The principle of the siphon recorder is exactly the inverse of the mirror galvanometer. In the latter we have a small magnet suspended in the centre of a large coil of wire--the wire enclosing the magnet, which is free to rotate round its own axis. In the former we have a small coil suspended between the poles of a large magnet--the magnet enclosing the coil, which is also free to rotate round its own axis. When a current passes through this coil, so suspended in the highly magnetic space between the poles of the magnet, the coil itself experiences a mechanical force, causing it to take up a particular position, which varies with the nature of the current, and the siphon which is attached to it faithfully figures its motion on the running paper. The point of the siphon does not touch the paper, although it is very close. It would impede the motion of the coil if it did. But the 'capillary attraction' of so fine a tube will not permit the ink to flow freely of itself, so the inventor, true to his instincts, again called in the aid of electricity, and electrified the ink. The siphon and reservoir are together supported by an EBONITE bracket, separate from the rest of the instrument, and insulated from it. The ink may, therefore, be electrified to an exalted state, or high potential while the body of the instrument, including the paper and metal writing-tablet, are in connection with the earth, and at low potential, or none at all, for the potential of the earth is in general taken as zero. The tendency of a charged body is to move from a place of higher to a place of lower potential, and consequently the ink tends to flow downwards to the writing-tablet. The only avenue of escape for it is by the fine glass siphon, and through this it rushes accordingly and discharges itself in a rain upon the paper. The natural repulsion between its like electrified particles causes the shower to issue in spray. As the paper moves over the pulleys a delicate hair line is marked, straight when the siphon is stationary, but curved when the siphon is pulled from side to side by the oscillations of the signal coil.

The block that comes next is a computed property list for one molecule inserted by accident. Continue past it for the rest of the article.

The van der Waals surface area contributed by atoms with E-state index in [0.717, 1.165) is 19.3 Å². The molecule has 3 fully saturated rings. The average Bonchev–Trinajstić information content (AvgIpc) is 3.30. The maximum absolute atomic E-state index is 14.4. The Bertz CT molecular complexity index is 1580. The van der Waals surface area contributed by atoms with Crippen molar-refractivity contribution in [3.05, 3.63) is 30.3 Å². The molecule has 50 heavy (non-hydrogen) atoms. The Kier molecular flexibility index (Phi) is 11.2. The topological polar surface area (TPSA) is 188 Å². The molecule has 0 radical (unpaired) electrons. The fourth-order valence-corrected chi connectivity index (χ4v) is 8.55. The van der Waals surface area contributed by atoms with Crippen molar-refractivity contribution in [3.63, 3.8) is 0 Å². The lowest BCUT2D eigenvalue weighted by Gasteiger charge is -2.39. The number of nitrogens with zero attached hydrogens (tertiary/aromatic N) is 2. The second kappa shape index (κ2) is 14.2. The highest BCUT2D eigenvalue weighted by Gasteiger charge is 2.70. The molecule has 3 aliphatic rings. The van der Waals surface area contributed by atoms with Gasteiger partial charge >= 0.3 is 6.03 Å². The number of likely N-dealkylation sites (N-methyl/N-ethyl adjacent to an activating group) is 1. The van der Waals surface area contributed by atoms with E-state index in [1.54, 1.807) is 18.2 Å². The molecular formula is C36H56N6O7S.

The mouse-mill supplies both for the electricity which is used to electrify the ink and for the motive power which drives the paper. This unique and interesting little motor owes its somewhat epigrammatic title to the resemblance of the drum to one of those sparred wheels turned by white mice, and to the amusing fact of its capacity for performing work having been originally computed in terms of a 'mouse-power.' The mill is turned by a stream of electricity flowing from the battery above described, and is, in fact, an electro-magnetic engine worked by the current. The alphabet of signals employed is the 'Morse code'. The speed of signalling by the siphon recorder is se regulated by the length of cable through which it is worked. The instrument itself is capable of a wide range of speed. The best operators cannot send over thirty-five words per minute by hand, but a hundred and twenty words or more per minute can be transmitted by an automatic sender, and the recorder has been found on land lines and short cables to write off the message at this incredible speed. When we consider that every word is, on the average, composed of fifteen separate waves, we may better appreciate the rapidity with which the siphon can move. On an ordinary cable of about a thousand miles long, the working speed is about twenty words per minute.